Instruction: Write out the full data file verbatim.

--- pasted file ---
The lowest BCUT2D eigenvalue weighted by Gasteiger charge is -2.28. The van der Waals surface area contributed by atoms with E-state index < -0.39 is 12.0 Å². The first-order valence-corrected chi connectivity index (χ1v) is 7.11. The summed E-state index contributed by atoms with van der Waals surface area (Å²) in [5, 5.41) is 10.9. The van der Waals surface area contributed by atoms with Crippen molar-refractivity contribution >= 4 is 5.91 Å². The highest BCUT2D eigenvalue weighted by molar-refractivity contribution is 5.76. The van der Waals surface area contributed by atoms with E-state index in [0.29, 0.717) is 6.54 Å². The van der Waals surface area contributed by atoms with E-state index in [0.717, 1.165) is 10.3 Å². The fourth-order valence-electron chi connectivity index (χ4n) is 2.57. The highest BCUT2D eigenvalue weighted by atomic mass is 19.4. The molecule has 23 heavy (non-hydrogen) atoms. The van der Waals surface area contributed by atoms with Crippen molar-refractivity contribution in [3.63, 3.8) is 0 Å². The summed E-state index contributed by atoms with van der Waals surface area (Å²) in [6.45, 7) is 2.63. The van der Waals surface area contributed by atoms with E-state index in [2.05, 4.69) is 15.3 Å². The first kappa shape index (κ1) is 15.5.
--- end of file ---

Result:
The lowest BCUT2D eigenvalue weighted by Gasteiger charge is -2.28. The van der Waals surface area contributed by atoms with E-state index < -0.39 is 12.0 Å². The first-order valence-corrected chi connectivity index (χ1v) is 7.11. The summed E-state index contributed by atoms with van der Waals surface area (Å²) in [5, 5.41) is 10.9. The van der Waals surface area contributed by atoms with Crippen molar-refractivity contribution >= 4 is 5.91 Å². The highest BCUT2D eigenvalue weighted by molar-refractivity contribution is 5.76. The van der Waals surface area contributed by atoms with E-state index in [0.29, 0.717) is 6.54 Å². The van der Waals surface area contributed by atoms with E-state index in [0.717, 1.165) is 10.3 Å². The fourth-order valence-electron chi connectivity index (χ4n) is 2.57. The highest BCUT2D eigenvalue weighted by atomic mass is 19.4. The molecule has 23 heavy (non-hydrogen) atoms. The van der Waals surface area contributed by atoms with Crippen molar-refractivity contribution in [3.63, 3.8) is 0 Å². The summed E-state index contributed by atoms with van der Waals surface area (Å²) in [6.45, 7) is 2.63. The van der Waals surface area contributed by atoms with E-state index in [2.05, 4.69) is 15.3 Å². The first kappa shape index (κ1) is 15.5.